Date of Award


Degree Type


Degree Name

Doctor of Philosophy (PhD)

Graduate Group


First Advisor

Michael X. Delli Carpini


This dissertation examines the relationship between grassroots progressive activists and the Democratic Party. Building on Hirschman’s (1970) framework of exit, voice, and loyalty, this dissertation combines literature on political parties, new media and politics, citizenship, and social movements to examine how progressive activists become activated in Democratic Party politics, how they negotiate their relationship with the Party, as well as the strategies and tactics they employ towards their political goals. To that end, I examined three pathways through which activists were attempting to influence the Democratic Party: as delegates to the 2016 and 2020 Democratic National Conventions, by involving themselves in and engaging in actions via the formal Party structure of the California Democratic Party, and by engaging in activism via local progressive groups. I explore these activist practices through a combination of direct observation, semi-structured interviews, social media analysis, and textual analysis.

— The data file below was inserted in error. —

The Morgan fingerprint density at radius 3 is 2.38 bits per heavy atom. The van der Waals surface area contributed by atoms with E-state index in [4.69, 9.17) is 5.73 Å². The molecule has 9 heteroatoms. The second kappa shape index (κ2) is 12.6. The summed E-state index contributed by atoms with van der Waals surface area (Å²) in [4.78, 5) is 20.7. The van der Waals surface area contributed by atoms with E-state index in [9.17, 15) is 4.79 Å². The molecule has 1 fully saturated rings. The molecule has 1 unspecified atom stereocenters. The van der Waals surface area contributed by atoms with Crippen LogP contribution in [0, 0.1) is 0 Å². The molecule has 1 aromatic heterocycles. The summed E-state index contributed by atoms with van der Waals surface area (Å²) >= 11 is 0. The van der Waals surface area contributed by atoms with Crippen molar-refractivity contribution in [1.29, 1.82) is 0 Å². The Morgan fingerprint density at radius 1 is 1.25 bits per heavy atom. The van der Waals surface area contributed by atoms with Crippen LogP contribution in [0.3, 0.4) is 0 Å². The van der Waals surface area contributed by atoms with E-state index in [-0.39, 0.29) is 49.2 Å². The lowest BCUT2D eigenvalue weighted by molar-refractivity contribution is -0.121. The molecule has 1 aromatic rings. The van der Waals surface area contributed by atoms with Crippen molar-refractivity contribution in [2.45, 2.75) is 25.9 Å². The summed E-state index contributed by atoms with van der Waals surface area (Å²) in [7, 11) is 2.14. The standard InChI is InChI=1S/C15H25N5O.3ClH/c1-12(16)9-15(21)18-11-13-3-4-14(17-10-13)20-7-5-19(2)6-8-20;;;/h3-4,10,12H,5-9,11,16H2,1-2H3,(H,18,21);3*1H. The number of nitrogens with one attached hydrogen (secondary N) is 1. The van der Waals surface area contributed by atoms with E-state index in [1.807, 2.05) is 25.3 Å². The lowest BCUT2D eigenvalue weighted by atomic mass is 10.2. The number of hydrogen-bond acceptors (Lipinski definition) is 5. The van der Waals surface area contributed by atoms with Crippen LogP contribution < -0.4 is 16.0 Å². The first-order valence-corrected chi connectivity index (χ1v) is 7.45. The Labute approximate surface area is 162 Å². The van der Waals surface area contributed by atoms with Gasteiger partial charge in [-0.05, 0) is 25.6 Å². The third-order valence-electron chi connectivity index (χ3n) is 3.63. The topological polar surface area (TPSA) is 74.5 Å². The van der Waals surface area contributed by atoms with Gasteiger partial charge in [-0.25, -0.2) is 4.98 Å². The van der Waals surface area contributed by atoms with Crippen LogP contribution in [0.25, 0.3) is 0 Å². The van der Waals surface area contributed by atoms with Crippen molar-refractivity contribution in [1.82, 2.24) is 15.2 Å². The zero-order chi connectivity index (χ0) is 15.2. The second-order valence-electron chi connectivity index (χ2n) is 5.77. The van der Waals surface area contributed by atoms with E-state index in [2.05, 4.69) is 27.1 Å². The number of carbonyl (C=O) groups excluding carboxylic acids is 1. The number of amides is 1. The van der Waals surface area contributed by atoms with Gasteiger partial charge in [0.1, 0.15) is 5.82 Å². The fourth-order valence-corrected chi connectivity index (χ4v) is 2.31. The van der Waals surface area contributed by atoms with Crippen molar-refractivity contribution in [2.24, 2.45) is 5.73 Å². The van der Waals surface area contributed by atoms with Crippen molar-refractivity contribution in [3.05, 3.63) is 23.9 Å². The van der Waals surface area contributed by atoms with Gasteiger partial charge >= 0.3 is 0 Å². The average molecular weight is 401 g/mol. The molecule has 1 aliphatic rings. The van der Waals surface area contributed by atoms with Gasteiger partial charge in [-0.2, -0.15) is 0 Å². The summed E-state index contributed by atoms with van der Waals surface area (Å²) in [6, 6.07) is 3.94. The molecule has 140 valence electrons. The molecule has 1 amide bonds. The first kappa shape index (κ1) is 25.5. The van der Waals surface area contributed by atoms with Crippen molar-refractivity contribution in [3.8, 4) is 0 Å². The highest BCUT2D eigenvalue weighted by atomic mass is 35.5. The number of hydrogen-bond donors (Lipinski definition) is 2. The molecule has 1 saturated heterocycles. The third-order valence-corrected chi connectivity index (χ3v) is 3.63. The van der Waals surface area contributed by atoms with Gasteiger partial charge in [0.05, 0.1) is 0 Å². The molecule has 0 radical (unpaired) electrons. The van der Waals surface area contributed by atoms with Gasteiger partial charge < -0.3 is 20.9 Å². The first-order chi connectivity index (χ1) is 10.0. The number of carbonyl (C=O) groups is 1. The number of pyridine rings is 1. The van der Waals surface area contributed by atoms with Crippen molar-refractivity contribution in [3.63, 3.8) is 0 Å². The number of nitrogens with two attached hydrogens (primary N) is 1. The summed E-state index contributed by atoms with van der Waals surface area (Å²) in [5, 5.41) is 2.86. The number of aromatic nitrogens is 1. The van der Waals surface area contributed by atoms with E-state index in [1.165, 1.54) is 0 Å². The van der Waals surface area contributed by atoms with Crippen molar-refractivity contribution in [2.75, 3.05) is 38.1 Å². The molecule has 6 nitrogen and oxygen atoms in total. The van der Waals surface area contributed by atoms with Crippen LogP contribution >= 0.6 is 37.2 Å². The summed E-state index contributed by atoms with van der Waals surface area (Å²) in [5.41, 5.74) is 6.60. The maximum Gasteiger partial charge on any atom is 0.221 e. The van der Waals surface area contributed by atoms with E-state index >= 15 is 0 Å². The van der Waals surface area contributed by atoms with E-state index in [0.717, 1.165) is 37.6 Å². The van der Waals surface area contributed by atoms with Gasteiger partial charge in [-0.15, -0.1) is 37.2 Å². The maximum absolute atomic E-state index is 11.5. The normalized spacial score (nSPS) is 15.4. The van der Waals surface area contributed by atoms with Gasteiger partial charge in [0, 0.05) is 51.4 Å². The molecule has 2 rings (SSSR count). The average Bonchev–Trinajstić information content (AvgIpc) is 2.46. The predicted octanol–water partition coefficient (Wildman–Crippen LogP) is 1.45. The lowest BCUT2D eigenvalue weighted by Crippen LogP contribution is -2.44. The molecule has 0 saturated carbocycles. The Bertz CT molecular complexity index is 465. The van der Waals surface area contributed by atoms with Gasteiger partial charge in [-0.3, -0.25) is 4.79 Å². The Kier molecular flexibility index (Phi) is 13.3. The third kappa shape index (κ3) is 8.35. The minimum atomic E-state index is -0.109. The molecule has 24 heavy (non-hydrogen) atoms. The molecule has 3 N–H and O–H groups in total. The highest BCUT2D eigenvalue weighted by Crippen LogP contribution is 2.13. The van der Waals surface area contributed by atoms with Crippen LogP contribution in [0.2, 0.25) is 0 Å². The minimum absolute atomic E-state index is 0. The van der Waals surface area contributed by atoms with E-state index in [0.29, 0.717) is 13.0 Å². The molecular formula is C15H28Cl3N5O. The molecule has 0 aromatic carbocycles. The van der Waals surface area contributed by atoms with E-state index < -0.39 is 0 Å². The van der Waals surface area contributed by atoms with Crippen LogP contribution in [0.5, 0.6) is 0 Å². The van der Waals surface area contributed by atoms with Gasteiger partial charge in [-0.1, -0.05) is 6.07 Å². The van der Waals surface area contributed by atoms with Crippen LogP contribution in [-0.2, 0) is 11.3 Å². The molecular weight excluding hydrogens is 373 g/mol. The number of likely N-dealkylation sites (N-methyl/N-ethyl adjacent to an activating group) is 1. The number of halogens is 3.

This dissertation explains how both the personal identity of activists as well as the collective identity of their activist groups influence how they understand the Democratic Party, what they think it can be, and how they conceive of their role in and around it. It also refines and extends Hirschman’s theory to both add the notion of “entry” and to show the hybridity of his concepts of exit, voice, and loyalty. I present numerous examples of activists entering Democratic Party politics in order to exercise their voices. Using the 2016 and 2020 Sanders delegations to the Democratic National Conventions, I argued that a self-reinforcing relationship exists between activists’ personal identities, the level of control exerted by a campaign, and the potential for the development of collective identity. In the context of internal party elections at the state level. I present the ideal opportunities, as well as the limitations of certain strategies and tactics for networked mobilization. In the context of local groups, I introduce two typologies—Party-First and Party-Second groups—for classifying and examining progressive activist groups based on the differences in both how they define progressivism and also the selection of and discourses surrounding the tactics they employ for political action. Beyond these theoretical contributions, this dissertation also provides a comprehensive understanding of what party activism looks like beyond participation in either candidate campaigns or delegations to national party conventions.

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